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Green Party Candidate Jill Stein: 'Political Silence Has Not Been an Effective Strategy'

"I entered into this race in order to really build an organization for the long haul."
 
 
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For over a century, the United States has had a defacto two-party system. Our electoral rules are set up to stifle upstarts and maintain the dominance of two major parties.

But while they have very rarely won seats at the national level, third parties have played a role in shaping our politics – and our society – by promoting policies that have been ignored by the big two. Women's sufferage, the progressive income tax, child labor laws, Social Security and limits on working hours were all ideas promoted by third parties before being embraced by the public at large (third parties have also been incubators for more destructive policies like the “war on crime,” which George Wallace championed as head of the American Independent Party in 1968).

But it's hard to articulate their visions given the corporate media's tendency to ignore them. That's why we invited Jill Stein, a candidate for the Green Party's presidential ticket, to this week's AlterNet Radio Hour. Below is a lightly edited transcript (you can listen to the whole show here).

Joshua Holland: Why don’t we just start by telling our listeners a little bit about yourself. Introduce yourself to the electorate.

Jill Stein: Sure. I’m a medical doctor and a mother who got really worried about what I was seeing as a healthcare provider. Going way back, maybe 15 years, I saw that the healthcare system was broken and also saw that I was handing out pills and pushing people back to the things that were making them sick – everything from pollution to poverty and homelessness, a lousy food supply, and all the rest.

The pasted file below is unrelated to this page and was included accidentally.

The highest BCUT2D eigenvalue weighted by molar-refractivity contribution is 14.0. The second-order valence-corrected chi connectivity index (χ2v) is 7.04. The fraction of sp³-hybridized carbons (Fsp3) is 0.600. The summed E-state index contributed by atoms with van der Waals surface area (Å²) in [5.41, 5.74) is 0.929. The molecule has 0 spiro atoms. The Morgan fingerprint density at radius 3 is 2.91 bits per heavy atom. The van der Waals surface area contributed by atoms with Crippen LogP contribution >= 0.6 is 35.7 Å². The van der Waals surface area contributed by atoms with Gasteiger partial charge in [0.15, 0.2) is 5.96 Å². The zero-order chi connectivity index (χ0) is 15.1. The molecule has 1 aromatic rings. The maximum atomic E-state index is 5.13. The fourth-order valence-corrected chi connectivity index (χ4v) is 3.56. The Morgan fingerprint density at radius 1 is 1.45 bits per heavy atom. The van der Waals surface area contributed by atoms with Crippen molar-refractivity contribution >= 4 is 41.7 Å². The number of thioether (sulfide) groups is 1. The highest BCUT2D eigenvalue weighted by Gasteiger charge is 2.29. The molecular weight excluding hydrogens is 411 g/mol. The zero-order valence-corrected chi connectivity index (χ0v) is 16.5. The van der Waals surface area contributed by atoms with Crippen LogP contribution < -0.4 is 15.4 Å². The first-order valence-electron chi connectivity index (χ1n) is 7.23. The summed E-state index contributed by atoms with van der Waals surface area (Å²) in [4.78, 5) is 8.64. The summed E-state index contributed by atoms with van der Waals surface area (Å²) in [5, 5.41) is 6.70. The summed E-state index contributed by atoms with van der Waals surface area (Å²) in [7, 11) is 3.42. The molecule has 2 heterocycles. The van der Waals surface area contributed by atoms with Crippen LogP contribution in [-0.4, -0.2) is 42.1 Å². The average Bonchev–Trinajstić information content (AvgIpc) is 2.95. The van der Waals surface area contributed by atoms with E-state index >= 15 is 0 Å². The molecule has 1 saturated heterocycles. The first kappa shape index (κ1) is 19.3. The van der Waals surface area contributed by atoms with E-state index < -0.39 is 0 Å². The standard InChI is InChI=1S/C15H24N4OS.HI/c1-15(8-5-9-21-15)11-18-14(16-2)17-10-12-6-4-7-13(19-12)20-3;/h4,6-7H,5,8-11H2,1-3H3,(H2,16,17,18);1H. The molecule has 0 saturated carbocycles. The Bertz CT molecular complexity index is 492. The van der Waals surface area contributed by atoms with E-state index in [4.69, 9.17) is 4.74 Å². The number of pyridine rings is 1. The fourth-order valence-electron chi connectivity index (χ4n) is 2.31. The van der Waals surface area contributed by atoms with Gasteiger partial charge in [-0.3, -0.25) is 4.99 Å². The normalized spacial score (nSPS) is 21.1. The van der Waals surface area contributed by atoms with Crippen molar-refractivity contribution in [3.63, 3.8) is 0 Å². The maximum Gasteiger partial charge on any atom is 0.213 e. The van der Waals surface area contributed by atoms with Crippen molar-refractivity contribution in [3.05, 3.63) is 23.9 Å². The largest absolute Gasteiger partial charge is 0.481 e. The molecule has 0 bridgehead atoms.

I became involved with my community trying to improve those things, and I found out very quickly that having solutions is what counts. Things like turning our polluting incinerators into recycling facilities to keep our air clean and create jobs, or phasing out our coal plants and instead creating jobs in weatherization and conservation, clean energy.

In short, I had the lesson that lots of advocates and concerned citizens have – that when we go to our elected officials, it’s not about good solutions, it’s money you bring in campaign contributions and the lobbyists around you that make the difference.

I basically got recruited a ways back for office with the Green Party, and in the process I went from desperation to inspiration seeing how ready the public is for a politics of integrity and to get beyond the divisiveness and the labels down to a politics of, by and for the people -- moving for solutions that people are desperate for.

I was then recruited into this race, my first experience in national politics, because I’ve mostly been focused on what we can do locally, but I hit my breaking point as so many others did when the president began to put Medicare and Social Security on the chopping block as the solution to this concocted debt ceiling crisis last year, which could have readily been avoided.

JH: You’re running in a primary against Roseanne Barr. What’s the Green’s process for selecting a candidate? There are no statewide primaries. Is there a convention?

JS: Well, there actually are statewide primaries. So far, there are something between seven to 10 of them altogether. In addition, we have statewide conventions and caucuses. So it’s much like the major parties except that there are fewer of the statewide primaries. I’m glad to say that my campaign has won all of them so far. Eleven out of 11 by major landslide margins.

 
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